Thursday, April 30, 2009

"A sign of our Greatness...?"

This article comes from Stars and Stripes, by Ashley Rowland, with my comments in italics pasted in, in pink.

Soldiers Call for Army to Drop Berets


April 18, 2009

Stars and Stripes|by Ashley Rowland

They’re hot, sweaty and do nothing to keep the sun out of your eyes during a long formation. Quite the opposite: a good beret insulates the head and absorbs sweat. Many army berets though are not made of 100% (merino) wool and often have a synthetic lining which keeps the head warm. A true Basque beret can easily be pulled forward to keep the sun out of your eyes, but unfortunately, US Army berets are so small (in diameter) that you can't do this (compare this to the French Chasseurs Alpin!). Also, army berets have a synthetic, vinyl  –sometimes leather- drawstring, which makes the forehead more sweaty (compared to a no-headband wool rim.

Those are just a few of the reasons the Army should stop making soldiers wear wool berets outdoors, a group of delegates said Friday at the 8th Army’s annual Army Family Action Plan conference.

"Everyone is affected by the beret," said Sgt. Brad Stuckey, spokesman for a group that studied family-support issues. "This is an issue that your average soldier feels very strongly about."

The group recommended that soldiers be required to wear lighter, cotton-nylon blend patrol caps instead. They block the sun, absorb sweat and are somewhat water resistant, Stuckey said. Nylon does block the sun, like wool, but does not absorb any moisture. Most Spanish and French berets are Teflon treated and waterproof (impermeable).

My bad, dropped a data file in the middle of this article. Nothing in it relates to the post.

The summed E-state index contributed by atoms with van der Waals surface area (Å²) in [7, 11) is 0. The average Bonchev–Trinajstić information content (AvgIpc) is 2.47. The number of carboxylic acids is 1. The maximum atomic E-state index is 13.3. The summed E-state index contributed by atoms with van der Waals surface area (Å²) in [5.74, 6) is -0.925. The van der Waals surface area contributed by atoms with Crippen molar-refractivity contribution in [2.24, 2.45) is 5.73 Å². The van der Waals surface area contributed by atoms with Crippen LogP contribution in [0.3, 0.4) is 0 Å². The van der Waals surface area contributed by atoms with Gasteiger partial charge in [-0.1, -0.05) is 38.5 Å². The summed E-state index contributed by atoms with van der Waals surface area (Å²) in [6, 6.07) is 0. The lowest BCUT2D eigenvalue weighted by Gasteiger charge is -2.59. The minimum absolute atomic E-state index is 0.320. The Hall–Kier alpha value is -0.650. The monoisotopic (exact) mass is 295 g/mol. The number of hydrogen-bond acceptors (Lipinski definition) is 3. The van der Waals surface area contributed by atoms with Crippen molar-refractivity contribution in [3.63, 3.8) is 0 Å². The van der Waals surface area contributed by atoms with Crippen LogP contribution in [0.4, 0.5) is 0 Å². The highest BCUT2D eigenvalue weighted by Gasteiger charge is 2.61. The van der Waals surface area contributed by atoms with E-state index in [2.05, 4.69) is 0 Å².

Soldiers had a list of complaints about the black beret. Among them:

*It doesn’t match the Army Combat Uniform, which has no black in its pattern.

*It has to be shaved, washed and dried on a lampshade or hat stand to hold its shape.

*It can cost nearly twice as much as a patrol cap, and there’s no standard way to wear it.

"You have seven people wearing it seven different ways," said Chief Warrant Officer 2 Jon Butler.

He said people have complained about the beret since it became part of the uniform in 2001.

"It’s been brought up a lot, but it’s consistently shot down," he said. "If it’s an issue enough to keep being brought up, then there’s definitely something behind it."

8th Army commander Lt. Gen. Joseph Fil said at the end of the conference that all of the ideas presented were good ones.

"We’re going to have to think about the one on the beret," he said. "That’s a hard sell."

 Originally published January 8, 2009 at 4:10 PM | Page modified January 11, 2009 at 5:22 AM